This Spring, the National Gallery
presents the first major monographic exhibition, dedicated to the art of Federico Barocci (1535-1612). The display assembles the majority of Baroccis greatest altarpieces and paintings, together with sequences of dazzling preparatory drawings, allowing visitors to understand how each picture evolved. 'Barocci: Brilliance and Grace' showcases the remarkable fertility of Baroccis imagination and the diversity of his working methods.
Highly revered by his patrons during his lifetime, Barocci combined the beauty of the High Renaissance with the dynamism of what was to become known as the Baroque, a genre he was instrumental in pioneering. From his earliest creations of the 1550s, he began to challenge pictorial convention by positioning his figures in dynamic spatial arrangements, anticipating by almost half a century the innovations of Baroque art. He was an incessant and even obsessive draughtsman, preparing every composition with prolific studies in every conceivable medium. Fascinated and inspired by people and animals, he infused his harmonious compositions with infectious charm and an unparalleled sensitivity to colour. Spiritually attuned by nature, Barocci was predominantly a painter of religious subjects, his approach epitomising the clarity and accessibility required by a Catholic church, then in crisis. Baroccis unique warmth and humanity transformed familiar gospel stories and more unusual visions into transcendent archetypes with universal appeal.
Highlights of the exhibition include Baroccis most spectacular altarpiece, 'The Entombment of Christ' from the Marchigian seaside town of Senigallia and 'Last Supper' painted for Urbino Cathedral, neither work ever having left Italy before. Two other splendid late altarpieces for Roman churches, the 'Visitation' from the Chiesa Nuova and the 'Institution of the Eucharist' from Santa Maria sopra Minerva, also are displayed. In addition, the exhibition also includes Baroccis finest portraits, smaller devotional paintings, his only secular narrative ('Aeneas Flight from Troy'), and more than 65 preparatory drawings, pastel studies and oil sketches the latter techniques pioneered by the ever experimental Barocci long before they became standard artistic practice.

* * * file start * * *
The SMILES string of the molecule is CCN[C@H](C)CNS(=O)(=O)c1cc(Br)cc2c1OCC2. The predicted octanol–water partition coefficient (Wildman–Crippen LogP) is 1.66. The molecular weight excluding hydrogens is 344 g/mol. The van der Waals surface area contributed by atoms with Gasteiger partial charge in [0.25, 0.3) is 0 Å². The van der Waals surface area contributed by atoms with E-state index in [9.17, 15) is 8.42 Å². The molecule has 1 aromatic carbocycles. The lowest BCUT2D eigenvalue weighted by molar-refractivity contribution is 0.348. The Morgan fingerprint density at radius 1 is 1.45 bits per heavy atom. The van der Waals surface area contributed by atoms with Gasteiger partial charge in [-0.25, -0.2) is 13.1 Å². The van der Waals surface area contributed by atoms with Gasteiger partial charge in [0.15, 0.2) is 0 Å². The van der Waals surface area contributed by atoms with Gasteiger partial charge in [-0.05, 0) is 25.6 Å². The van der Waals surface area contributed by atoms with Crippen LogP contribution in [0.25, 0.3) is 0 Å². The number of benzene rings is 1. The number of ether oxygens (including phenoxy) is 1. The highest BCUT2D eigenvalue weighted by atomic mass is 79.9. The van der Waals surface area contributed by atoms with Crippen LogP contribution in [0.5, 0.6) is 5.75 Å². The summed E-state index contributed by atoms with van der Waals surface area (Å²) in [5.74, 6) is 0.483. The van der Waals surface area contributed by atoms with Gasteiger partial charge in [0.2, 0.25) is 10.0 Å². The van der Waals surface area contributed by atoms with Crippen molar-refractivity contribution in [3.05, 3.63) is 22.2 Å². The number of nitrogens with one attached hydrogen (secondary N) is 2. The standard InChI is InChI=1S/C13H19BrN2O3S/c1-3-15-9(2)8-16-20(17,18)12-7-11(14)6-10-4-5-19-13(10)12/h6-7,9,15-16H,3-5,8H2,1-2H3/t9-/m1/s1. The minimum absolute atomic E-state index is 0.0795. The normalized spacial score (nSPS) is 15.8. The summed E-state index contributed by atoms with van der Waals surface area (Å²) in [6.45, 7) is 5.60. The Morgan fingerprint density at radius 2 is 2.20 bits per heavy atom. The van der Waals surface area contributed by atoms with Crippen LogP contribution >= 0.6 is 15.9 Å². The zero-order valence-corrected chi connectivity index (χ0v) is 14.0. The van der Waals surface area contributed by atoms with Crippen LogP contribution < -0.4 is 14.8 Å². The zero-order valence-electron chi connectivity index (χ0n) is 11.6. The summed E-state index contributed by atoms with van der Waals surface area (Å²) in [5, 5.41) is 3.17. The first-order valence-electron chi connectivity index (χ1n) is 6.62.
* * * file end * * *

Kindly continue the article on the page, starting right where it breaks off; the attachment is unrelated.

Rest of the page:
Born in the Marchigian town of Urbino, Federico Barocci was one of the most talented and innovative artists of late 16th-century Italy. He flourished in a town that had become one of the great cultural centres of the Renaissance, and had also been the birthplace of his famous predecessor Raphael, by whom he was much influenced. He emerged as a promising young painter and, in the 1550s, moved to Rome for further study. During a second trip to Rome in the 1560s, Barocci lived and worked with a number of Romes leading painters. After participating in a fresco project for Pope Pius IV in the Vatican, he was allegedly poisoned by jealous rivals during a picnic. Suffering severely and in need of recuperation, Barocci returned to Urbino in 1563, where he remained for the rest of his career. When he died in 1612, he was not only among the highest paid painters in Italy, but also one of the most influential.
Many of Baroccis most accomplished works remain in his home region of the Marches, Italy, on the altars for which they were made. Consequently, his name has not acquired the broad recognition of distinguished predecessors such as Raphael and Michelangelo, or successors such as Rubens, who, with other Baroque artists, drew inspiration from his sumptuous colour palette, expressive compositions and innovative techniques. Beloved by artists and art historians throughout the ages, those unfamiliar with Baroccis art should prepare to be astonished by his brilliance and grace.
'Barocci: Brilliance and Grace' is curated by Carol Plazzotta at the National Gallery. It was first shown in a different form in Saint Louis, where it was curated by Judith W. Mann and Babette Bohn.